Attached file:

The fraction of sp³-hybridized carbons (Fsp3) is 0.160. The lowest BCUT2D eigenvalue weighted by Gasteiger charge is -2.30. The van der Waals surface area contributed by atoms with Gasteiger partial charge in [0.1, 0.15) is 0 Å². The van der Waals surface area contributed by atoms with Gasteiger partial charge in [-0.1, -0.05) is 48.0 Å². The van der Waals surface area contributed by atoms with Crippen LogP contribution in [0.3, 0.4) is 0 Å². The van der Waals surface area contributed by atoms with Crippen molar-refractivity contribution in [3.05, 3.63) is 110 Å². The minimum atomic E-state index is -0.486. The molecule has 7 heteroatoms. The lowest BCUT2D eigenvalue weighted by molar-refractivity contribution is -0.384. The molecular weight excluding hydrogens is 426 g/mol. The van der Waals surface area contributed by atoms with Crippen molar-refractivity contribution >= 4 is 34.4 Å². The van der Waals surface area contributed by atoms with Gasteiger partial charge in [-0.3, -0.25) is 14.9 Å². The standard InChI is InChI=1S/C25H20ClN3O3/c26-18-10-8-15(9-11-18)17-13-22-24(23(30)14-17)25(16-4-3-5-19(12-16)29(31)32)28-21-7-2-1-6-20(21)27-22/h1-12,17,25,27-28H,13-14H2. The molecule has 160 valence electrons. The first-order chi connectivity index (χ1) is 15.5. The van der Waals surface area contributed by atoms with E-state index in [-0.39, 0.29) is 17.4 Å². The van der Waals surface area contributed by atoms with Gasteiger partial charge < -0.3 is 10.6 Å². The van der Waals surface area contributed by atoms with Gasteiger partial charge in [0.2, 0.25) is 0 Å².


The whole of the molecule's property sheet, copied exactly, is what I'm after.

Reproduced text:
The fraction of sp³-hybridized carbons (Fsp3) is 0.160. The lowest BCUT2D eigenvalue weighted by Gasteiger charge is -2.30. The van der Waals surface area contributed by atoms with Gasteiger partial charge in [0.1, 0.15) is 0 Å². The van der Waals surface area contributed by atoms with Gasteiger partial charge in [-0.1, -0.05) is 48.0 Å². The van der Waals surface area contributed by atoms with Crippen LogP contribution in [0.3, 0.4) is 0 Å². The van der Waals surface area contributed by atoms with Crippen molar-refractivity contribution in [3.05, 3.63) is 110 Å². The minimum atomic E-state index is -0.486. The molecule has 7 heteroatoms. The lowest BCUT2D eigenvalue weighted by molar-refractivity contribution is -0.384. The molecular weight excluding hydrogens is 426 g/mol. The van der Waals surface area contributed by atoms with Crippen molar-refractivity contribution >= 4 is 34.4 Å². The van der Waals surface area contributed by atoms with Gasteiger partial charge in [-0.3, -0.25) is 14.9 Å². The standard InChI is InChI=1S/C25H20ClN3O3/c26-18-10-8-15(9-11-18)17-13-22-24(23(30)14-17)25(16-4-3-5-19(12-16)29(31)32)28-21-7-2-1-6-20(21)27-22/h1-12,17,25,27-28H,13-14H2. The molecule has 160 valence electrons. The first-order chi connectivity index (χ1) is 15.5. The van der Waals surface area contributed by atoms with E-state index in [-0.39, 0.29) is 17.4 Å². The van der Waals surface area contributed by atoms with Gasteiger partial charge < -0.3 is 10.6 Å². The van der Waals surface area contributed by atoms with Gasteiger partial charge in [0.2, 0.25) is 0 Å².